On Tuesday, a rough-talking lungi-clad man, who identified himself as gram sabhapati Goutam Naskar, arrived at Tumpa’s doorstep along with seven-eight musclemen and threatened her parents, demanding that she apologize publicly for “insulting our beloved chief minister”.

“Mind it, this is for your own good,” he cautioned.

Luckily, her husband had whisked her away in the dead of night. Naskar then demanded her mobile number. Her parents said they didn’t have it. “You want me to believe that you don’t have your daughter’s contact number?” he thundered, warning everyone around that “party leaders” had started collecting “bio-data on all Kamduni women”.

Tumpa’s parents pleaded with folded hands to spare her, but Naskar shooed them away, saying Tumpa had to “stand in the middle of the village courtyard and confess she had committed a grave mistake”.

“Do you know how easy it is to get hold of someone’s mobile number,” Naskar warned her parents as he walked off.

The village courtyard, which was bustling for the past few days, looked deserted. The lanes were all but empty. The local school couldn’t even muster 30% attendance as the frightened villagers kept their kids indoors. Some women sitting at a tubewell scurried off when TOI tried to talk to them. One of them covered her face with her hands and said: “Don’t ask us anything. We haven’t seen anything, said anything or know anything. We don’t even exist.” The stink of fear was stifling.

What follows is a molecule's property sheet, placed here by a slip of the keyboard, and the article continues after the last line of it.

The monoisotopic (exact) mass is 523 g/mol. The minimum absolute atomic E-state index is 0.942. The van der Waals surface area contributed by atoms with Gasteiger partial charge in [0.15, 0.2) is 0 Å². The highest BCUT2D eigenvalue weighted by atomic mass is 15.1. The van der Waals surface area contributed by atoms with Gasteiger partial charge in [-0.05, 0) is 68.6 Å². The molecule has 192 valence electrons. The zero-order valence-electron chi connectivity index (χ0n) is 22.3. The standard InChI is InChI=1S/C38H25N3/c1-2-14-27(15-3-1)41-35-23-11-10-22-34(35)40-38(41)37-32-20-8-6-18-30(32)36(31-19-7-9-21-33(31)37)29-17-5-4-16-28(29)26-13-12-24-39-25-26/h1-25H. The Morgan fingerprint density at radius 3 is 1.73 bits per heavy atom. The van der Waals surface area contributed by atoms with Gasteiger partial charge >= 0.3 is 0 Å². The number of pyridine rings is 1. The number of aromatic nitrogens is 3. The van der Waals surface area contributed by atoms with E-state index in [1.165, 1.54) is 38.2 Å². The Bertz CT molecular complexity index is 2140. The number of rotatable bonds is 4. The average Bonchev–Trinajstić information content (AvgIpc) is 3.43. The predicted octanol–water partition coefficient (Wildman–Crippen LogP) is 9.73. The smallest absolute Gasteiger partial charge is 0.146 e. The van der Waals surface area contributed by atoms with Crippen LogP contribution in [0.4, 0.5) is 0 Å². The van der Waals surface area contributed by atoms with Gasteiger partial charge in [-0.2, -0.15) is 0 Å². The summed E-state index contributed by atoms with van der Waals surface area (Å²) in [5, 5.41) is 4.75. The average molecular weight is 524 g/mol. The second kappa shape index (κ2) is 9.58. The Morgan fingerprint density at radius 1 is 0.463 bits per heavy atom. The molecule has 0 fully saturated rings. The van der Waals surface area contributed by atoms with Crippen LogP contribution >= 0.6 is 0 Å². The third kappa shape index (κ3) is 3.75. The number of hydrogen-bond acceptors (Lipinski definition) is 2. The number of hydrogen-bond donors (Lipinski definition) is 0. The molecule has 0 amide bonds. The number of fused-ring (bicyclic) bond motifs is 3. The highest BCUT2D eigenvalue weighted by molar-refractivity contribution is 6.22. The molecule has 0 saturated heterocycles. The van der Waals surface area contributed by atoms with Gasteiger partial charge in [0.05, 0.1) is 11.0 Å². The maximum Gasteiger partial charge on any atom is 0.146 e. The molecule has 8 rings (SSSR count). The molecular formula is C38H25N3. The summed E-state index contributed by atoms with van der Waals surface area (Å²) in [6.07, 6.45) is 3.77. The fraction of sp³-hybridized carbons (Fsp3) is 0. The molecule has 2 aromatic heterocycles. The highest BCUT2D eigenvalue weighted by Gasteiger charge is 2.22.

It took an hour or so of knocking on doors before they opened up. “We ran after Didi just to tell our problems. We thought she would understand the village women’s fear. Instead, she treated us like dogs,” said Shankari Mondal. “She (Mamata Banerjee) has ruthlessly shattered our confidence. The message is clear to the culprits, they’ll reclaim their territory in a few days. The whole village fears the worst.”

Their fear is understandable, said Debu Mondal, a villager. “The women had lost all hope on the police and local leaders. Yesterday, they lost their last, very deep-rooted hope when Didi cursed them. Where will they go now?”

“We are scared. The whole village is tagged as ‘CPM‘. Tell me, do you see a single CPM flag anywhere? This time, only one Left Front candidate could file his nomination in the 12 seats. Trinamool has a clean sweep here. We apprehend her anger will give rise to an evil force. We were only trying to bring some peace and stability in this unfortunate village,” said Poritosh Mondal, a farmer.

Another woman said: “We didn’t go for a movement. Didi was our last refuge. We just wanted to hold her hand but she let us down. We feel helpless. Who do we turn to?” Kamduni primary school headmaster Pradip Mukherjee understood the villagers’ plight. “When the villagers referred to her as ‘Didi’, how can they be in the opposition? The call ‘Didi’ itself is so affectionate and cordial. There must have been some miscommunication,” he said.

Tumpa’s father Probhas, a daily wage worker in a fishery, and her mother Molina were scared even to disclose their identity. “Look at our ramshackle hut. Do you think we work for CPM? My worry is whether I can feed my family the next meal,” said Probhas.

On the way back, we saw a young woman hurrying across the culvert on Bidyadhari canal, looking back now and then. It was just getting dark under a cloudy sky. A group of women armed with a lantern and torch emerged from a bylane and rebuked her for daring to move out alone “so late”. It was only 5.15pm. One of the women said: “Be careful. The times have changed.”